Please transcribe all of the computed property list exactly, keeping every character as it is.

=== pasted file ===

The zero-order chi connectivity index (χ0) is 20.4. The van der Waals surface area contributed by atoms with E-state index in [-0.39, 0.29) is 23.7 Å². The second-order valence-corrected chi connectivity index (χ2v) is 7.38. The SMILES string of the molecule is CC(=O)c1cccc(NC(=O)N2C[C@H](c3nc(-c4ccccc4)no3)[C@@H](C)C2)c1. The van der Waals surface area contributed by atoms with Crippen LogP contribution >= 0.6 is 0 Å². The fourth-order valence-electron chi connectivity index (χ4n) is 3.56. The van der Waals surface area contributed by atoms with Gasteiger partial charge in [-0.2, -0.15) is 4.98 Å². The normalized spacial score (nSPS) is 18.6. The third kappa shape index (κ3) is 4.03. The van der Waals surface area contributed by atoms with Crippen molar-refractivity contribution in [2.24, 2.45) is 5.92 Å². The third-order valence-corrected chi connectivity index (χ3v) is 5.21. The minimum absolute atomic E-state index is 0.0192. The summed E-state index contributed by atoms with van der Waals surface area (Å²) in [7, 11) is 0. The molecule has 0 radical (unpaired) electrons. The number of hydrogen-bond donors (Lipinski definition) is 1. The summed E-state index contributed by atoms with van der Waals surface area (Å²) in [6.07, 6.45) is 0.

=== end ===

The zero-order chi connectivity index (χ0) is 20.4. The van der Waals surface area contributed by atoms with E-state index in [-0.39, 0.29) is 23.7 Å². The second-order valence-corrected chi connectivity index (χ2v) is 7.38. The SMILES string of the molecule is CC(=O)c1cccc(NC(=O)N2C[C@H](c3nc(-c4ccccc4)no3)[C@@H](C)C2)c1. The van der Waals surface area contributed by atoms with Crippen LogP contribution >= 0.6 is 0 Å². The fourth-order valence-electron chi connectivity index (χ4n) is 3.56. The van der Waals surface area contributed by atoms with Gasteiger partial charge in [-0.2, -0.15) is 4.98 Å². The normalized spacial score (nSPS) is 18.6. The third kappa shape index (κ3) is 4.03. The van der Waals surface area contributed by atoms with Crippen molar-refractivity contribution in [2.24, 2.45) is 5.92 Å². The third-order valence-corrected chi connectivity index (χ3v) is 5.21. The minimum absolute atomic E-state index is 0.0192. The summed E-state index contributed by atoms with van der Waals surface area (Å²) in [7, 11) is 0. The molecule has 0 radical (unpaired) electrons. The number of hydrogen-bond donors (Lipinski definition) is 1. The summed E-state index contributed by atoms with van der Waals surface area (Å²) in [6.07, 6.45) is 0.